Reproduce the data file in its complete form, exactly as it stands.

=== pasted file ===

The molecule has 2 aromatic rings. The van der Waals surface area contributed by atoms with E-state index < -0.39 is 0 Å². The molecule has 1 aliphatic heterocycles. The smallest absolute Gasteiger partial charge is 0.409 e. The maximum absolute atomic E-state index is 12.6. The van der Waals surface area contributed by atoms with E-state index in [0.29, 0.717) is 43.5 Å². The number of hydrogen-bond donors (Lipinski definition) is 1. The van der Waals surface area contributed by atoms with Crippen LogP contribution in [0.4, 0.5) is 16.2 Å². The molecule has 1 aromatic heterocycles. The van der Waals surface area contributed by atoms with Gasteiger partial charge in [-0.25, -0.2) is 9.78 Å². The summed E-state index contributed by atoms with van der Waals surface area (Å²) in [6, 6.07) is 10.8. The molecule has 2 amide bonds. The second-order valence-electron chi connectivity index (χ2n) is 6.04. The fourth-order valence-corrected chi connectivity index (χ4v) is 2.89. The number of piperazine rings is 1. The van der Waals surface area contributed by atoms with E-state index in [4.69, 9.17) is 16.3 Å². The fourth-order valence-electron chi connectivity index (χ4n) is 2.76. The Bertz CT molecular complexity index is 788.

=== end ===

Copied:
The molecule has 2 aromatic rings. The van der Waals surface area contributed by atoms with E-state index < -0.39 is 0 Å². The molecule has 1 aliphatic heterocycles. The smallest absolute Gasteiger partial charge is 0.409 e. The maximum absolute atomic E-state index is 12.6. The van der Waals surface area contributed by atoms with E-state index in [0.29, 0.717) is 43.5 Å². The number of hydrogen-bond donors (Lipinski definition) is 1. The van der Waals surface area contributed by atoms with Crippen LogP contribution in [0.4, 0.5) is 16.2 Å². The molecule has 1 aromatic heterocycles. The van der Waals surface area contributed by atoms with Gasteiger partial charge in [-0.25, -0.2) is 9.78 Å². The summed E-state index contributed by atoms with van der Waals surface area (Å²) in [6, 6.07) is 10.8. The molecule has 2 amide bonds. The second-order valence-electron chi connectivity index (χ2n) is 6.04. The fourth-order valence-corrected chi connectivity index (χ4v) is 2.89. The number of piperazine rings is 1. The van der Waals surface area contributed by atoms with E-state index in [4.69, 9.17) is 16.3 Å². The fourth-order valence-electron chi connectivity index (χ4n) is 2.76. The Bertz CT molecular complexity index is 788.